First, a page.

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A directive to provide an adequate level for the protection of victim’s rights throughout the EU.

The European Commission has made support to victims of crime a priority and is taking steps to ensure that their needs are met.

One of the greatest test of the quality of our justice systems is how well we treat our victims - appropriate treatment is a demonstration of our societies’ solidarity with each individual victim and recognition that such treatment is essential to the moral integrity of society.

It is therefore crucial not only to combat and prevent crime, but also to properly support and protect individuals who do fall victim to crime.

Both legislative and practical measures have been put in place to provide an adequate level for the protection of victim’s rights throughout the EU.

The Council Framework Decision on the standing of victims in criminal proceedings from 2001, establishes basic rights for victims of crime within the EU. The Member States had to adapt their legislation in line with the requirements of the Framework Decision by 2006. Implementation reports published in 2004 and 2009 however concluded that this EU legislation had not been effective in achieving minimum standards for victims across the EU.

In 2011, the Commission therefore put forward a legislative package to strengthen the legal framework on victims’ rights including a proposal for a directly binding and effectively enforceable Directive establishing minimum standards on the rights, support and protection of victims of crime.

The Directive establishing minimum standards on the rights, support and protection of victims of crime [Directive 2012/29/EU] was adopted on 25 October 2012 and entered into force on 15 November 2012. The EU Member States have to implement the provisions into their national laws by 16 November 2015.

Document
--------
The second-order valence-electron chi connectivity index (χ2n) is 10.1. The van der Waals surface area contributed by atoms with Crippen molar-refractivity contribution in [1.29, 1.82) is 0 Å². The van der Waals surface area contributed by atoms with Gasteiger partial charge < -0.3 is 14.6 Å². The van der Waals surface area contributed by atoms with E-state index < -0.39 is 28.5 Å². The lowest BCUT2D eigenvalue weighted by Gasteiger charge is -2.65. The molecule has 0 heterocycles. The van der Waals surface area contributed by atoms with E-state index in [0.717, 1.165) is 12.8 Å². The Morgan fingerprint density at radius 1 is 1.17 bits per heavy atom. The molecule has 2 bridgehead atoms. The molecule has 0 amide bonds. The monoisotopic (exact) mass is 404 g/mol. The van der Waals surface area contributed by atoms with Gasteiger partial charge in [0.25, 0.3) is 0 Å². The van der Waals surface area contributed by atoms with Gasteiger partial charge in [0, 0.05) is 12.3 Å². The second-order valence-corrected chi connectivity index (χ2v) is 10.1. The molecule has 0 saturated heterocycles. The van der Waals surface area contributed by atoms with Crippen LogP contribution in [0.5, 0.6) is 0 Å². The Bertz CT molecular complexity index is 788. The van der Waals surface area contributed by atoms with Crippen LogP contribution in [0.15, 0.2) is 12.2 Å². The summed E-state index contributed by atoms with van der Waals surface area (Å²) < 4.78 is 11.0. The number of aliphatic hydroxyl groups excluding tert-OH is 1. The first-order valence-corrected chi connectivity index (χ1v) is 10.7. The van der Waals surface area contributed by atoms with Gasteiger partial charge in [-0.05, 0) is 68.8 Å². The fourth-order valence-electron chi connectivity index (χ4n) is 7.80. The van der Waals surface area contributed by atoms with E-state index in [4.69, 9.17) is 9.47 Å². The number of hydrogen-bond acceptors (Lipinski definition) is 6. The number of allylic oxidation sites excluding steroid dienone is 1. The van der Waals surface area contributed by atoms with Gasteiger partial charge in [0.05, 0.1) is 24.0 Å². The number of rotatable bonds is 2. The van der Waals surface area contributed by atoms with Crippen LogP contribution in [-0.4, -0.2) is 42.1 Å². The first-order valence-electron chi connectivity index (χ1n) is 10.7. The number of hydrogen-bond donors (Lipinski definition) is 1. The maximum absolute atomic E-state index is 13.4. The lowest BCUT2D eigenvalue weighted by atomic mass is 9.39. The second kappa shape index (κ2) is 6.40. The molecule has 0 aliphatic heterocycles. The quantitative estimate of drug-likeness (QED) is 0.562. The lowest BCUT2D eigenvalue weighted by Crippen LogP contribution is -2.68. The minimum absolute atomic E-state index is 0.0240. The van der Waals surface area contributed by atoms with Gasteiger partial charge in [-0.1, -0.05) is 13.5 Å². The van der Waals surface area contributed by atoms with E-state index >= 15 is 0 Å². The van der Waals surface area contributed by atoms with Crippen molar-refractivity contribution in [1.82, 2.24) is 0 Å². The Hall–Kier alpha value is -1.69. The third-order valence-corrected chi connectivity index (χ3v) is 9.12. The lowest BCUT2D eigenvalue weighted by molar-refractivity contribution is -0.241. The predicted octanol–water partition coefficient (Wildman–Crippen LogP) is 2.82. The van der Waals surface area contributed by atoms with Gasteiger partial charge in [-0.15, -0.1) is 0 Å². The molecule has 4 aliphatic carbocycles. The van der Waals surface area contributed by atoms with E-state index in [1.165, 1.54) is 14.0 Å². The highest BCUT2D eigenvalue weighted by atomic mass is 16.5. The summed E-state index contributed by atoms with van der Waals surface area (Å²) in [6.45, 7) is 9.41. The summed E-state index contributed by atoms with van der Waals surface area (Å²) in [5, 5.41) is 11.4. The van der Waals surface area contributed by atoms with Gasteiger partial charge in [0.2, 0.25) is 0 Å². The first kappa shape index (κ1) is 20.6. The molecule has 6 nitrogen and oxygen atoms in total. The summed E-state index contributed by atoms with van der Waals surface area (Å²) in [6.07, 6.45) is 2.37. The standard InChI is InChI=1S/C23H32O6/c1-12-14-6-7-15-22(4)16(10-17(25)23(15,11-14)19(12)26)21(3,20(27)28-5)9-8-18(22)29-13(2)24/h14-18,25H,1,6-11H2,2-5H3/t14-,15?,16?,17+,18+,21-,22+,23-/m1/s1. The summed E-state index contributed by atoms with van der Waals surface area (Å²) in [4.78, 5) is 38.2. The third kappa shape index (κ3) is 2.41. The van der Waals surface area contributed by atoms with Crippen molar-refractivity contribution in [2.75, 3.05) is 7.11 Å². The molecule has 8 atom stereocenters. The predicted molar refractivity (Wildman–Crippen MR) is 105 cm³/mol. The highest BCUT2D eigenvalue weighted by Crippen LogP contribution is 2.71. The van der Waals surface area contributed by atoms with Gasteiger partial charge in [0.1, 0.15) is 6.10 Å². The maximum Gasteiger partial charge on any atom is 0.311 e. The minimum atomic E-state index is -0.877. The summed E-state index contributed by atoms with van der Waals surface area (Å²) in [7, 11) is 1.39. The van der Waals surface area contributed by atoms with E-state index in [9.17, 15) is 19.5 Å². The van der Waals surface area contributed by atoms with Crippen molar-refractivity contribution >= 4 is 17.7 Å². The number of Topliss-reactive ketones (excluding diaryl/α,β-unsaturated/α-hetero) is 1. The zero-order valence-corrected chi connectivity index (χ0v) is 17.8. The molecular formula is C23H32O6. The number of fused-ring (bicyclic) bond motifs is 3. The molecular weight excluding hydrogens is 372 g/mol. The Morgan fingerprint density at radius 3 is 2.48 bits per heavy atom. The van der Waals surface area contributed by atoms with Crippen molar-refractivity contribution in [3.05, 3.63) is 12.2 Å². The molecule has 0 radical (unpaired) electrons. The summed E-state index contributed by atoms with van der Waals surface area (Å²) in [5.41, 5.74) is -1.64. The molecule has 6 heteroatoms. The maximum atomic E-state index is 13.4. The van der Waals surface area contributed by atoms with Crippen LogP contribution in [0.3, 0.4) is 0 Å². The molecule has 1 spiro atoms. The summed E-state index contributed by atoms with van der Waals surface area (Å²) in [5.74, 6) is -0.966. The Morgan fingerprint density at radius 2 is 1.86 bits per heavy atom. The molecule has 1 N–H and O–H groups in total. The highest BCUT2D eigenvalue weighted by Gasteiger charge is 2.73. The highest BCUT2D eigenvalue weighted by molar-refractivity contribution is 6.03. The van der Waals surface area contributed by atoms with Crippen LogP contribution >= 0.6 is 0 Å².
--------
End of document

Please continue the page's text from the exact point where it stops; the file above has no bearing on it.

The new Directive replaces the 2001 Framework Decision and includes the minimum standards that were established there on the rights to access information, support, protection and basic procedural rights in criminal proceedings. However, the Directive will bring significant value added compared to the current legal framework. Apart from being enforceable under the Lisbon Treaty and generally containing more concrete rights for victims and clearer obligations for Member States, it goes further than the Framework Decision in many ways.

New rights and obligations:

- Family members of deceased victims are defined as victims and benefit from all rights in the Directive; family members of surviving victims have the right to support and protection. Family members are widely defined and include also non-married intimate partners.
- Accessible and understandable information – All communication with victims must be made in a way that victims understand (linguistically or otherwise); an emphasis is made on child-sensitive communication.